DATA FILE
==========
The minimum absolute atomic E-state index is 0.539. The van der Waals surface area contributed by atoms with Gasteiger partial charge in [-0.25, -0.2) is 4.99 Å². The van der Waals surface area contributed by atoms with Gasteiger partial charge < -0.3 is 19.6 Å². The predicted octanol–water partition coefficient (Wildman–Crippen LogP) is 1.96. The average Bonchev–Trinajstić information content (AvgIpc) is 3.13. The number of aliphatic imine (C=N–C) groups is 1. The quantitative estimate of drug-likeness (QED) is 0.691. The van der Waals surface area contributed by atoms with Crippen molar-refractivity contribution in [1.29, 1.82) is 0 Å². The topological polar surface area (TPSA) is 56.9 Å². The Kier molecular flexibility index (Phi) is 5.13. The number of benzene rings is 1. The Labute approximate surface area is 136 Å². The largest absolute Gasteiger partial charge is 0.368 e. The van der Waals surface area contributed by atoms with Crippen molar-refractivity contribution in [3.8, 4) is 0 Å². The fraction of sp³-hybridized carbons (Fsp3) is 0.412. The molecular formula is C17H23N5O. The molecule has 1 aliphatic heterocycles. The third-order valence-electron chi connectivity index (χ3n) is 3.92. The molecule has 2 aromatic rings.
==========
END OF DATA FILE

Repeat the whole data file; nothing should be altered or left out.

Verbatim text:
The minimum absolute atomic E-state index is 0.539. The van der Waals surface area contributed by atoms with Gasteiger partial charge in [-0.25, -0.2) is 4.99 Å². The van der Waals surface area contributed by atoms with Gasteiger partial charge < -0.3 is 19.6 Å². The predicted octanol–water partition coefficient (Wildman–Crippen LogP) is 1.96. The average Bonchev–Trinajstić information content (AvgIpc) is 3.13. The number of aliphatic imine (C=N–C) groups is 1. The quantitative estimate of drug-likeness (QED) is 0.691. The van der Waals surface area contributed by atoms with Crippen molar-refractivity contribution in [1.29, 1.82) is 0 Å². The topological polar surface area (TPSA) is 56.9 Å². The Kier molecular flexibility index (Phi) is 5.13. The number of benzene rings is 1. The Labute approximate surface area is 136 Å². The largest absolute Gasteiger partial charge is 0.368 e. The van der Waals surface area contributed by atoms with Crippen molar-refractivity contribution in [3.8, 4) is 0 Å². The fraction of sp³-hybridized carbons (Fsp3) is 0.412. The molecular formula is C17H23N5O. The molecule has 1 aliphatic heterocycles. The third-order valence-electron chi connectivity index (χ3n) is 3.92. The molecule has 2 aromatic rings.